He wanted to secure access to the area, which he allocated to the Neve Daniel demarcation, with a road. By blocking the path of the bulldozers, the brothers George, Daoud and Tony Nassar, with the support of pro-Palestinian activists from Israel and abroad, hindered the progress of what was to all effects a country trail.

At the same time they tried to validate their ownership right by ploughing the disputed land and planting new olive trees on it. Hananja Nachliel documented all these activities in order to assert them in a court of law. Other Jewish settlers uprooted the olive trees.

The Palestinians felt threatened by the in part heavily armed Jewish settlers. The Israelis on the other hand found the Arabs, out of whose ranks many a suicide bomber has emerged, uncanny.

Israel’s High Court is supposed to reach a final judgment in the last week of April 2003. The Nassar family view with suspicion the approaching decision. An elderly settler airs his ill humour towards the mainly left-wing Israeli Supreme Judges with the words, “They love us as much as they love them!”  The situation remains tense.

While a heated struggle is being conducted on the personal level in Israel’s heartland, the majority of the Israeli population has in the past years been articulating its desire to “exchange land for peace”.

When on the 29th of November 1947 the General Assembly of the United Nations spoke out for a distribution of the rest of Palestine, the Jewish people agreed for the sake of peace. The Arabs rejected this idea. According to this distribution plan, the Jews would have been required to evacuate not only Gush Etzion, but also Israeli towns like Nahariya in the north, or Beer Sheva in the south.

Immediately following the conquest of Judea, Samaria and the Gaza strip in June 1967, Israel again offered its neighbours “land for peace”. But the Arab League turned down this offer with its “three categorical ‘No’s'”: “No to a recognition of the Jewish State. No to negotiations. No to a peace agreement.”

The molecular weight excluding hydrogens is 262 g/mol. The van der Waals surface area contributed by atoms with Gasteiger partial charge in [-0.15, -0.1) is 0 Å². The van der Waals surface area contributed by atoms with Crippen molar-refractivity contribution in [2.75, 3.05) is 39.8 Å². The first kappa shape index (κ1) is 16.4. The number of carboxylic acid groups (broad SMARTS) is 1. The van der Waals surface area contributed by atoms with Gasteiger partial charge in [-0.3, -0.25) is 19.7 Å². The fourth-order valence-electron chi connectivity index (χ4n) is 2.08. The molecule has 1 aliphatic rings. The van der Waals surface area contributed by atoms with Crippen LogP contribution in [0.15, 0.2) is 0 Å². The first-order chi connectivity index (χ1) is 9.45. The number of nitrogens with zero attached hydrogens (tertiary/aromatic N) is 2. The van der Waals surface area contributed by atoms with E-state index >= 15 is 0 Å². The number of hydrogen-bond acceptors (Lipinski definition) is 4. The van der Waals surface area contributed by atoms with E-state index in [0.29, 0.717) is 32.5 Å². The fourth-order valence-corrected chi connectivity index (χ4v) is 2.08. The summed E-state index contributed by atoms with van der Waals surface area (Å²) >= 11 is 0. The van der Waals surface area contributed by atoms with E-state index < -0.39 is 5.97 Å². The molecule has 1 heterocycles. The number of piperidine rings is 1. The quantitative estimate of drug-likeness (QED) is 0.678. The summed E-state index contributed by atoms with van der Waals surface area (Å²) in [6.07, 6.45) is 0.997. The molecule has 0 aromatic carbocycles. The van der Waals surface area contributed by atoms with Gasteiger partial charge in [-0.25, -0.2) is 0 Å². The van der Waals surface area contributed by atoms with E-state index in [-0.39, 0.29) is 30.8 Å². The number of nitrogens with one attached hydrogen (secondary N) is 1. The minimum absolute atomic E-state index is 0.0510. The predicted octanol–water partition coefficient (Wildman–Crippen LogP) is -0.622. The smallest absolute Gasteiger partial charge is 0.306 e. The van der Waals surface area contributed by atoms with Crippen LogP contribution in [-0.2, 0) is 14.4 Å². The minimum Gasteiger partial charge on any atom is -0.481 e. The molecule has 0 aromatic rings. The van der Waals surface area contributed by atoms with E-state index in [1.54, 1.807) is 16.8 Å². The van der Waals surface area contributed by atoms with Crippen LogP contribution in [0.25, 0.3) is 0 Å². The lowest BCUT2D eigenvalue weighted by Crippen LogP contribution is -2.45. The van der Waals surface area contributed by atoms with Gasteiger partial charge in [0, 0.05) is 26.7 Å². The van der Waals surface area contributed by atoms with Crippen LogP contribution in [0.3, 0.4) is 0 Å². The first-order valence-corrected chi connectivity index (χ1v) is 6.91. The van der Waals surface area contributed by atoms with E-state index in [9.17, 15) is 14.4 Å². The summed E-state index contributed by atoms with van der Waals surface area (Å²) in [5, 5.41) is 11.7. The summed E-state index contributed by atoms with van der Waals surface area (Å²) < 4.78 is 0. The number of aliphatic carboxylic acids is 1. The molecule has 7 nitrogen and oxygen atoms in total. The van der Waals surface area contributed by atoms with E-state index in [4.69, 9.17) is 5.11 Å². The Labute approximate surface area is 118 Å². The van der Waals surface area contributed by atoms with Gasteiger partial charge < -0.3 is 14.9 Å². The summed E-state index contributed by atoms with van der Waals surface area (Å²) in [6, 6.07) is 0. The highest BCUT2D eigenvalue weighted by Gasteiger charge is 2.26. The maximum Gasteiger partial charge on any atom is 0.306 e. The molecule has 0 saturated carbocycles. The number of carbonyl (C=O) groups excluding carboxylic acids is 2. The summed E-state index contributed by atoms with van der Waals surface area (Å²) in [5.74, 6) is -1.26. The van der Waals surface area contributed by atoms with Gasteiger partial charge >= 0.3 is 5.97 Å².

The fact that Israel is willing to make painful compromises is not only asserted verbally by Prime Minister Ariel Sharon, but was also proved when he himself ordered the evacuation of the Jewish settlement Yamit in Sinai at the beginning of the 1980s. Memories of the szenarios accompanying the peace agreement with Egypt, in which Jews fought against Jews and Jewish houses were razed to the ground by the Israeli army, are to this day a trauma factor in Israeli society.

Israel then witnessed breathlessly how its leader Ehud Barak, in July 2000, in American Camp David, made an offer to the Palestinians for which, according to his Foreign Minister Shimon Peres, he had “no political mandate”. Over 90% of the territories of Judea, Samaria and the Gaza Strip would have turned into a Palestinian State. But Yassir Arafat rejected this offer.

In the face of all prophecies of doom about “Sharon & Co.” dreaming of an “Israeli superpower” extending “from the Nile to the Euphrates”, one thing remains clear: today’s State of Israel is much more concerned about being left in peace than about the possession of the land which God has promised to it. The history of the past 50 years has proved again and again that, with the exception of a few “Tora-crazy hard-liners”, Israel doesn’t even want the land!

Those who believe in the testimony of Holy Scripture and count on the intervention of the living God can’t help but have the impression that, up till now, God has not allowed Israel to relinquish its land to the Arabs. And in order to achieve this end, the Lord of history did not avail himself of the Israeli army or hard-headed orthodox Jews – he used the hatred, aggression and obstinate pig-headedness of Arab leaders.

Translation by Nicola Vollkommer

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By Published On: February 12, 20037.1 min read

One Comment

  1. JosephCromi January 12, 2022 at 2:38 pm - Reply